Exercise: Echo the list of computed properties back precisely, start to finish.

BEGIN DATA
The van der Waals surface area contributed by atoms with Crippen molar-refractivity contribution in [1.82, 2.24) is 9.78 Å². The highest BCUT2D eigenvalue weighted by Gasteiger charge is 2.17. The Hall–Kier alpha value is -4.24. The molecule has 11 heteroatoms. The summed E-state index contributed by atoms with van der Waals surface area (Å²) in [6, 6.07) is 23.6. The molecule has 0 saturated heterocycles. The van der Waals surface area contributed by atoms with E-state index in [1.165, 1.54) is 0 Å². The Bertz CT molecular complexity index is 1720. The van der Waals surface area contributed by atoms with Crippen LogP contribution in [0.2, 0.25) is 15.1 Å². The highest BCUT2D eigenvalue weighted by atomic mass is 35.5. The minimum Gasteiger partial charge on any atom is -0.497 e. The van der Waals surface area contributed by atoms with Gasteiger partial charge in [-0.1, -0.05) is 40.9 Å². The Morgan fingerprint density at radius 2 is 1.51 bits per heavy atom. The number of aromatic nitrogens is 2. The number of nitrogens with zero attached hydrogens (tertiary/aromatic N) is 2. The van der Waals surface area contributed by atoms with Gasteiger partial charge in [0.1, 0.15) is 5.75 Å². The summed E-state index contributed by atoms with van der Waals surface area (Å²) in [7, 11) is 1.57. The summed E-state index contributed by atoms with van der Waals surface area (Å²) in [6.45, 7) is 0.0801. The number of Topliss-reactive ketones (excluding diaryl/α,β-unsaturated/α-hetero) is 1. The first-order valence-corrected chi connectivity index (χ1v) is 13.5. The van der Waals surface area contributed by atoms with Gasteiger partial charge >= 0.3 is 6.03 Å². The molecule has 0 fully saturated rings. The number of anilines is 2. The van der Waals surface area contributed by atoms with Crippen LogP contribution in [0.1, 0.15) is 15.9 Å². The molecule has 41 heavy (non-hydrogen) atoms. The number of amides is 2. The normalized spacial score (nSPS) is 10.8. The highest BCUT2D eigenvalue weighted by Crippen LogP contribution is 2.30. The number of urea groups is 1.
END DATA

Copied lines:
The van der Waals surface area contributed by atoms with Crippen molar-refractivity contribution in [1.82, 2.24) is 9.78 Å². The highest BCUT2D eigenvalue weighted by Gasteiger charge is 2.17. The Hall–Kier alpha value is -4.24. The molecule has 11 heteroatoms. The summed E-state index contributed by atoms with van der Waals surface area (Å²) in [6, 6.07) is 23.6. The molecule has 0 saturated heterocycles. The van der Waals surface area contributed by atoms with E-state index in [1.165, 1.54) is 0 Å². The Bertz CT molecular complexity index is 1720. The van der Waals surface area contributed by atoms with Crippen LogP contribution in [0.2, 0.25) is 15.1 Å². The highest BCUT2D eigenvalue weighted by atomic mass is 35.5. The minimum Gasteiger partial charge on any atom is -0.497 e. The van der Waals surface area contributed by atoms with Gasteiger partial charge in [-0.1, -0.05) is 40.9 Å². The Morgan fingerprint density at radius 2 is 1.51 bits per heavy atom. The number of aromatic nitrogens is 2. The number of nitrogens with zero attached hydrogens (tertiary/aromatic N) is 2. The van der Waals surface area contributed by atoms with Gasteiger partial charge in [0.1, 0.15) is 5.75 Å². The summed E-state index contributed by atoms with van der Waals surface area (Å²) in [7, 11) is 1.57. The summed E-state index contributed by atoms with van der Waals surface area (Å²) in [6.45, 7) is 0.0801. The number of Topliss-reactive ketones (excluding diaryl/α,β-unsaturated/α-hetero) is 1. The first-order valence-corrected chi connectivity index (χ1v) is 13.5. The van der Waals surface area contributed by atoms with Gasteiger partial charge >= 0.3 is 6.03 Å². The molecule has 0 fully saturated rings. The number of anilines is 2. The van der Waals surface area contributed by atoms with Crippen LogP contribution in [0.1, 0.15) is 15.9 Å². The molecule has 41 heavy (non-hydrogen) atoms. The number of amides is 2. The normalized spacial score (nSPS) is 10.8. The highest BCUT2D eigenvalue weighted by Crippen LogP contribution is 2.30. The number of urea groups is 1.